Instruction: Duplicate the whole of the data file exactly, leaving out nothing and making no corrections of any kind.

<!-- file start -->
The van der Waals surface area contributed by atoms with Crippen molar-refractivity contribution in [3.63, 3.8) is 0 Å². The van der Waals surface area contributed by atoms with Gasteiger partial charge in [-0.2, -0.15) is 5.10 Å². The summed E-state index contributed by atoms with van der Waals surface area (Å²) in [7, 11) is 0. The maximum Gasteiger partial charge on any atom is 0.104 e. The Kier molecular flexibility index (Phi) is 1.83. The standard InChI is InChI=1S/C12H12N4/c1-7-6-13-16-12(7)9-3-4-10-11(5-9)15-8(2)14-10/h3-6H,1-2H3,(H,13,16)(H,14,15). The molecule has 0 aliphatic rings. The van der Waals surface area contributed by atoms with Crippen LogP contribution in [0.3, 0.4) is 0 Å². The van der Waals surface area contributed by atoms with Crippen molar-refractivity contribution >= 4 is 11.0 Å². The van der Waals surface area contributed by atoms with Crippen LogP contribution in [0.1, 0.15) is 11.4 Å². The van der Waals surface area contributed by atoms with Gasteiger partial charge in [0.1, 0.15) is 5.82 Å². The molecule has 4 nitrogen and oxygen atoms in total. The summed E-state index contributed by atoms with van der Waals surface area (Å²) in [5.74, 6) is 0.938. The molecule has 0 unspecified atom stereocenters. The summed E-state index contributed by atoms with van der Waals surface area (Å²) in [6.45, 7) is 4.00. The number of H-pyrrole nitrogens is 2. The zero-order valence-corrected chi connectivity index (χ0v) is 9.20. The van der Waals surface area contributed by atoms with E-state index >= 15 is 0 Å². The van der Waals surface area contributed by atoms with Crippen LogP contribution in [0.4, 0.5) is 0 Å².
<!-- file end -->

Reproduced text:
The van der Waals surface area contributed by atoms with Crippen molar-refractivity contribution in [3.63, 3.8) is 0 Å². The van der Waals surface area contributed by atoms with Gasteiger partial charge in [-0.2, -0.15) is 5.10 Å². The summed E-state index contributed by atoms with van der Waals surface area (Å²) in [7, 11) is 0. The maximum Gasteiger partial charge on any atom is 0.104 e. The Kier molecular flexibility index (Phi) is 1.83. The standard InChI is InChI=1S/C12H12N4/c1-7-6-13-16-12(7)9-3-4-10-11(5-9)15-8(2)14-10/h3-6H,1-2H3,(H,13,16)(H,14,15). The molecule has 0 aliphatic rings. The van der Waals surface area contributed by atoms with Crippen LogP contribution in [0.3, 0.4) is 0 Å². The van der Waals surface area contributed by atoms with Crippen molar-refractivity contribution >= 4 is 11.0 Å². The van der Waals surface area contributed by atoms with Crippen LogP contribution in [0.1, 0.15) is 11.4 Å². The van der Waals surface area contributed by atoms with Gasteiger partial charge in [0.1, 0.15) is 5.82 Å². The molecule has 4 nitrogen and oxygen atoms in total. The summed E-state index contributed by atoms with van der Waals surface area (Å²) in [5.74, 6) is 0.938. The molecule has 0 unspecified atom stereocenters. The summed E-state index contributed by atoms with van der Waals surface area (Å²) in [6.45, 7) is 4.00. The number of H-pyrrole nitrogens is 2. The zero-order valence-corrected chi connectivity index (χ0v) is 9.20. The van der Waals surface area contributed by atoms with E-state index >= 15 is 0 Å². The van der Waals surface area contributed by atoms with Crippen LogP contribution in [0.4, 0.5) is 0 Å².